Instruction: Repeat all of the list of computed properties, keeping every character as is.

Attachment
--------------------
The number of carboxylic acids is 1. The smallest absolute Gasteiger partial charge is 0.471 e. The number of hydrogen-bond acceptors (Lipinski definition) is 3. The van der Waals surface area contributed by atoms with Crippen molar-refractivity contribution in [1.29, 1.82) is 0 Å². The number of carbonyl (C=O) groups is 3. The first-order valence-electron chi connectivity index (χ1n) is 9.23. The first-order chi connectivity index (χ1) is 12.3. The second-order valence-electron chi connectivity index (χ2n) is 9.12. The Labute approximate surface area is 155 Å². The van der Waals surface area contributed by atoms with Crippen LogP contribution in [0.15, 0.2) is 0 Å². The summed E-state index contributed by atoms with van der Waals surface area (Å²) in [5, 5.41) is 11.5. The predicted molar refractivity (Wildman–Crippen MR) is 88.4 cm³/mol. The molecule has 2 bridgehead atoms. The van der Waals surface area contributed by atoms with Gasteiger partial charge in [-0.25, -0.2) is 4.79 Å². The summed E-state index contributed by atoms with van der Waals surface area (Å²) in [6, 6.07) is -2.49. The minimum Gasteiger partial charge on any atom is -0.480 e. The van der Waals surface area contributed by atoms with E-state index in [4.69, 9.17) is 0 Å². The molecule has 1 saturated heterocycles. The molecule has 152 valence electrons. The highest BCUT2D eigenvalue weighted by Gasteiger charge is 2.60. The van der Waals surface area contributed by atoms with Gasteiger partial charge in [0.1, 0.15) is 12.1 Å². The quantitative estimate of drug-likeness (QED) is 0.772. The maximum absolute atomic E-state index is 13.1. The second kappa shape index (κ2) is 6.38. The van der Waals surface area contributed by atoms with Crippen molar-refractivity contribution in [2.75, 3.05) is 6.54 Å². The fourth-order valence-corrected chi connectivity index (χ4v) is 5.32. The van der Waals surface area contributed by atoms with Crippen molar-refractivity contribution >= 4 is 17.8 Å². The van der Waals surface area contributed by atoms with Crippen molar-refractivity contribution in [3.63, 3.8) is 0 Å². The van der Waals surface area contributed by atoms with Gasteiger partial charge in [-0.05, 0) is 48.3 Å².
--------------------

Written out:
The number of carboxylic acids is 1. The smallest absolute Gasteiger partial charge is 0.471 e. The number of hydrogen-bond acceptors (Lipinski definition) is 3. The van der Waals surface area contributed by atoms with Crippen molar-refractivity contribution in [1.29, 1.82) is 0 Å². The number of carbonyl (C=O) groups is 3. The first-order valence-electron chi connectivity index (χ1n) is 9.23. The first-order chi connectivity index (χ1) is 12.3. The second-order valence-electron chi connectivity index (χ2n) is 9.12. The Labute approximate surface area is 155 Å². The van der Waals surface area contributed by atoms with Crippen LogP contribution in [0.15, 0.2) is 0 Å². The summed E-state index contributed by atoms with van der Waals surface area (Å²) in [5, 5.41) is 11.5. The predicted molar refractivity (Wildman–Crippen MR) is 88.4 cm³/mol. The molecule has 2 bridgehead atoms. The van der Waals surface area contributed by atoms with Gasteiger partial charge in [-0.25, -0.2) is 4.79 Å². The summed E-state index contributed by atoms with van der Waals surface area (Å²) in [6, 6.07) is -2.49. The minimum Gasteiger partial charge on any atom is -0.480 e. The van der Waals surface area contributed by atoms with E-state index in [4.69, 9.17) is 0 Å². The molecule has 1 saturated heterocycles. The molecule has 152 valence electrons. The highest BCUT2D eigenvalue weighted by Gasteiger charge is 2.60. The van der Waals surface area contributed by atoms with Gasteiger partial charge in [0.1, 0.15) is 12.1 Å². The quantitative estimate of drug-likeness (QED) is 0.772. The maximum absolute atomic E-state index is 13.1. The second kappa shape index (κ2) is 6.38. The van der Waals surface area contributed by atoms with Crippen molar-refractivity contribution in [2.75, 3.05) is 6.54 Å². The fourth-order valence-corrected chi connectivity index (χ4v) is 5.32. The van der Waals surface area contributed by atoms with Crippen molar-refractivity contribution >= 4 is 17.8 Å². The van der Waals surface area contributed by atoms with Crippen molar-refractivity contribution in [3.63, 3.8) is 0 Å². The van der Waals surface area contributed by atoms with Gasteiger partial charge in [-0.05, 0) is 48.3 Å².